Are you looking for ideas for nut free trail mix? It's easy to make trail mix without nuts using seeds and dried fruits! My nut free gorp recipe has cocoa-spiced pumpkin seeds, sunflower seeds, dried apricots, freeze-dried berries, and raisins! Try this nut free trail mix for school, if you have a nut allergy, or simply enjoy it because you want a tasty snack.
School is back in full swing, and the weather is cooling down (at least in some regions). It might be the perfect time to go on a hike or a bike trip with your family.
My family recently completed the lower loop of the self-guided Block Island bike tour. We enjoyed the beautiful views, but it was more challenging than we expected!
When you're out all day enjoying the weather, you'll need to plan something to eat. Often, there aren't many (or any) options when you are on a biking or hiking trail. You need something light, since it will be carried, but also high-energy enough to keep you going strong.
That, my friends, is where a good trail mix (sometimes known as "gorp") comes in. You can buy different trail mixes in the store, but they often contain added sugar or other ingredients you want to limit.
Luckily, it is super easy to make your own trail mix blend that contains all your favorite mix-ins. Though GORP is said to stand for "Good Ole Raisins and Peanuts," you can even make gorp peanut-free.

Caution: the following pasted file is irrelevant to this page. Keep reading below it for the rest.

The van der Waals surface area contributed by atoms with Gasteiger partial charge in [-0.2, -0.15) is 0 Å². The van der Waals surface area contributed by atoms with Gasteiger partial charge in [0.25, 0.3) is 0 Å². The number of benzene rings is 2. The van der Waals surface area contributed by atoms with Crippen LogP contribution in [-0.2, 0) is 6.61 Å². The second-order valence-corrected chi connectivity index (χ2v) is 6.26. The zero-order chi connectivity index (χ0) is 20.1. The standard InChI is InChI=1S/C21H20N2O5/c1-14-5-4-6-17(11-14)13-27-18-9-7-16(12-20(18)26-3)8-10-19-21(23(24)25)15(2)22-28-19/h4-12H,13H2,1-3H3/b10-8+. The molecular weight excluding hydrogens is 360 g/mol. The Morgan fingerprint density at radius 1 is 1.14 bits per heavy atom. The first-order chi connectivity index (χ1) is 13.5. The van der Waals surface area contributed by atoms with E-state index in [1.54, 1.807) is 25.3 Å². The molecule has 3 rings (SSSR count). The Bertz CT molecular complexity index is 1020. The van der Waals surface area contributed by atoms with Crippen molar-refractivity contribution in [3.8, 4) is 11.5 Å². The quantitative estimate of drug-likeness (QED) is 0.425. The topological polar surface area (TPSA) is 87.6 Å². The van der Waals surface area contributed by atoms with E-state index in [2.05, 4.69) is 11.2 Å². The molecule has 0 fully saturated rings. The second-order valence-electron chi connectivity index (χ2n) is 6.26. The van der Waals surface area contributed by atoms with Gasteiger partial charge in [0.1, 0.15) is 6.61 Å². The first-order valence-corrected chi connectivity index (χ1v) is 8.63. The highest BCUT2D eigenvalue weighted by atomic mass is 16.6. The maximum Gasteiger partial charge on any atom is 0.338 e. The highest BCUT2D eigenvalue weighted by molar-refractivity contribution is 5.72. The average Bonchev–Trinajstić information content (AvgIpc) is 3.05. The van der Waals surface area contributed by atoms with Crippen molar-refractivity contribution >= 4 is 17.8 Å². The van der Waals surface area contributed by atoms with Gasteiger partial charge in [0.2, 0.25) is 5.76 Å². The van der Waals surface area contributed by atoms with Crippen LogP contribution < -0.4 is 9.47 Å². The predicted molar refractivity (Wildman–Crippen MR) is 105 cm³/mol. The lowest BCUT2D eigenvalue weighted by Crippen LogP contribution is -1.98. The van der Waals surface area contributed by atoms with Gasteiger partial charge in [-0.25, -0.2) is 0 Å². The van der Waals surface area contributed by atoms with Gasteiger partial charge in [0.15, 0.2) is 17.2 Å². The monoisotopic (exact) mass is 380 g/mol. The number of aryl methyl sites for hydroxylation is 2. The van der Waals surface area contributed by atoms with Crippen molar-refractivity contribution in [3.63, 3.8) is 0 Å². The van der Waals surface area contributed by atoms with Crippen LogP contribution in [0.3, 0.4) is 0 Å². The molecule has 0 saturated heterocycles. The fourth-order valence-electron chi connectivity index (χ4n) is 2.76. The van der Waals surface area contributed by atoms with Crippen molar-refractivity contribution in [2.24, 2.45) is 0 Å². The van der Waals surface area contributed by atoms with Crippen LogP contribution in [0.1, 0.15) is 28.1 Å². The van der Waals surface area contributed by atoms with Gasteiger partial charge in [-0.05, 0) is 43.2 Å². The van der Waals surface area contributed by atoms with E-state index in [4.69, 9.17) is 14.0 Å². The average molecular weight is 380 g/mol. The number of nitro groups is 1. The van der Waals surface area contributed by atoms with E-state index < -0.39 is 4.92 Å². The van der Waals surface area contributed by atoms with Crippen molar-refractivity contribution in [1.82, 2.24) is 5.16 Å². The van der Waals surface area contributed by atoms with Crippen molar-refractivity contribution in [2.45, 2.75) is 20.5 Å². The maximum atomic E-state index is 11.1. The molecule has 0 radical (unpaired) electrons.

- What are the benefits of nut free trail mix?
- Ingredients for Trail Mix without Nuts
- How to Make Nut Free Trail Mix
- Expert Tips from a Dietitian
- What should I serve with nut free trail mix?
- How to Store Nut Free Trail Mix
- Frequently Asked Questions About Trail Mix
- Other Nut Free Recipes You May Enjoy
- And now for the disclaimer…
- 📖 Recipe
- 💬 Comments
What are the benefits of nut free trail mix?
With nut allergies so highly prevalent, many schools and other public spaces have a "no nuts" policy. This can be tough for the kids who are picky eaters and practically live on peanut butter and jelly. I'm a mom who has been in this situation, and I get it.
Thankfully, you can still enjoy the various edible seeds in nut-free zones. Pumpkin seeds and sunflower seeds seem to be the most popular seeds to use in nut-free trail mixes. There's no need to completely reinvent the wheel, so I've used both here.
Even if you don't have a tree nut or peanut allergy yourself, this trail mix is a handy thing to have on hand. Here are some reasons this trail mix is the best: